At school for biodiversity: 5 new gardens in Africa involving 5 thousand girls and boys

09 Sep 2020

More than five thousand girls and boys from primary schools in Mzuzu, in the district of Mzimba, in northern Malawi, will participate in the activities organized in the five new gardens in Africa that the Slow Food Foundation for Biodiversity recently inaugurated.

The project kicked off last March with a two-day training session organized in collaboration with the local ministries of Agriculture and Education and aimed at 24 teachers, directors, and members of the local communities that host the schools. The activities in the gardens with the students started in recent weeks, also due to the blocking of lessons determined by the Coronavirus emergency.


A student in the school garden in Gamba, Malawi

The children, ages 5 to 8, are members of the indigenous communities of Tumbuka and Chewa. They are the protagonists: accompanied by trainers, in the Gardens they have the opportunity to approach native varieties and directly experience the principles of agroecological land management in the field, learning the conscious use of water resources, and seed saving. The Slow Food Gardens in Africa, in addition to providing fresh, good, clean, and fair food, are real open-air classrooms where children can learn while having fun.

“These schools act as learning models for other schools that want to get closer to the philosophy of good, clean and fair food,” comments Manvester Ackson Khoza, Malawi representative of the Slow Food Gardens in Africa project. “We want to spread the culture of our ancestors, explain to our people how to produce food independently and enable them to start businesses that – adopting an agroecological approach – are able to ensure an income.”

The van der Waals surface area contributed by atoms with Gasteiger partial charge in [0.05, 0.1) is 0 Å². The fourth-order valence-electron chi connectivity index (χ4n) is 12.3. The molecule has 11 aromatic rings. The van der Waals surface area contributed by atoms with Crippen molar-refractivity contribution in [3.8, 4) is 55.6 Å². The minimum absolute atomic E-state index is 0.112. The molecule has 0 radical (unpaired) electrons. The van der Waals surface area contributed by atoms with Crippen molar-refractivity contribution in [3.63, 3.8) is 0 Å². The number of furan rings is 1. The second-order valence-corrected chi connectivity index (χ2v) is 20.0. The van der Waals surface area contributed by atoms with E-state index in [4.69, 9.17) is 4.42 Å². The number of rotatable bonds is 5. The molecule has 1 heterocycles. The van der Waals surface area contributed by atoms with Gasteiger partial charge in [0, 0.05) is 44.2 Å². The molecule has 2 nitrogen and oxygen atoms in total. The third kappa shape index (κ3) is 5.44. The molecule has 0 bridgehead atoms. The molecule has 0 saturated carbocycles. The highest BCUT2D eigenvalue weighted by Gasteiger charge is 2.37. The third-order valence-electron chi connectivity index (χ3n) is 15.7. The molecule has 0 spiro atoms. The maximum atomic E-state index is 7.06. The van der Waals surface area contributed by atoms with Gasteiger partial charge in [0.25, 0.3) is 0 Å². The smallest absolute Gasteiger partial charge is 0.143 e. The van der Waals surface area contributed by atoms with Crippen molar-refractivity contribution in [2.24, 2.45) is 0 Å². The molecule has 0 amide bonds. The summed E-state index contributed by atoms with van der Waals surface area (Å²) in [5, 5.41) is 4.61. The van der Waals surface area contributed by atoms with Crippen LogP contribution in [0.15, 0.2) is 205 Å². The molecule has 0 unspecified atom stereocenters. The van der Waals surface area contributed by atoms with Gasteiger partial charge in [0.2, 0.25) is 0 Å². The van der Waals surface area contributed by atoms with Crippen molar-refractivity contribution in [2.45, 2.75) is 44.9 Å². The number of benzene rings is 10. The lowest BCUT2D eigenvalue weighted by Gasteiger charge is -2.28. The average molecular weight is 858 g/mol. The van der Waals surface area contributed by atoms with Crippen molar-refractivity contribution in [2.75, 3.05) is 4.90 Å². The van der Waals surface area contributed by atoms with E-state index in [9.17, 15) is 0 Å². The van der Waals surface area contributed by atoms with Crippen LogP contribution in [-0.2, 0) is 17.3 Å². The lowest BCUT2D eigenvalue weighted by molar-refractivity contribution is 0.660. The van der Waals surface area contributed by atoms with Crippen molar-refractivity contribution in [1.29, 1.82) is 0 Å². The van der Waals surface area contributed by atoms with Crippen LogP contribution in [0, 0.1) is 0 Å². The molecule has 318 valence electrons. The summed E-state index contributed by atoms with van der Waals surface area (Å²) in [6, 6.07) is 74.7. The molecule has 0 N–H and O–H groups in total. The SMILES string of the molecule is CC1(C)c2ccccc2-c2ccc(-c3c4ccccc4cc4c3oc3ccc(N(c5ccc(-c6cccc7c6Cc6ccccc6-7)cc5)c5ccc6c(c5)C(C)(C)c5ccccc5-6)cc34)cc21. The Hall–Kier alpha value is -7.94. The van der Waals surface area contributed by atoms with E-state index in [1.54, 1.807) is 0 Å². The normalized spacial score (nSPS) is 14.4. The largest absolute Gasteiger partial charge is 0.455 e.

Some trainers and students from the Tumbuka and Chewa indigenous communities in one of the new gardens.

The Gardens in Africa project aims to create ten thousand gardens in African schools and villages, to guarantee communities fresh and healthy food, and more. Slow Food’s commitment is comprehensive and goes from promoting local consumption to education in schools, from the enhancement of biodiversity to the enhancement of African gastronomy, up to raising awareness on major issues that have always been close to our hearts, such as GMOs, land grabbing and sustainable fishing.

The launch of the project took place in 2010 when the goal of creating a thousand gardens was set: once the goal was reached, in 2014 it was decided to relaunch the challenge to reach ten thousand. Today we are already at 3,334.

Boys and girls from the Tumbuka and Chewa indigenous communities in one of the new gardens.

The five school gardens in Malawi represent only the first step in Life’s commitment to supporting the Slow Food Foundation for Biodiversity for the two-year period 2020 and 2021. Next year, in fact, again with the support of Life, the Slow Food Foundation will start five more gardens in Uganda.

“We are proud to undertake this important project and to renew our multi-year collaboration with the Slow Food Foundation for Biodiversity. A duty for our company also as proof of the fact that all our products come directly from the cultivation of the earth,” comments Davide Mario Sacchi, marketing manager and fourth generation of the Piedmontese family at the helm of Life. “In recent years we have also worked with Slow Food, and will continue to do so, in Italian schools with the Orto in Condotta project.”

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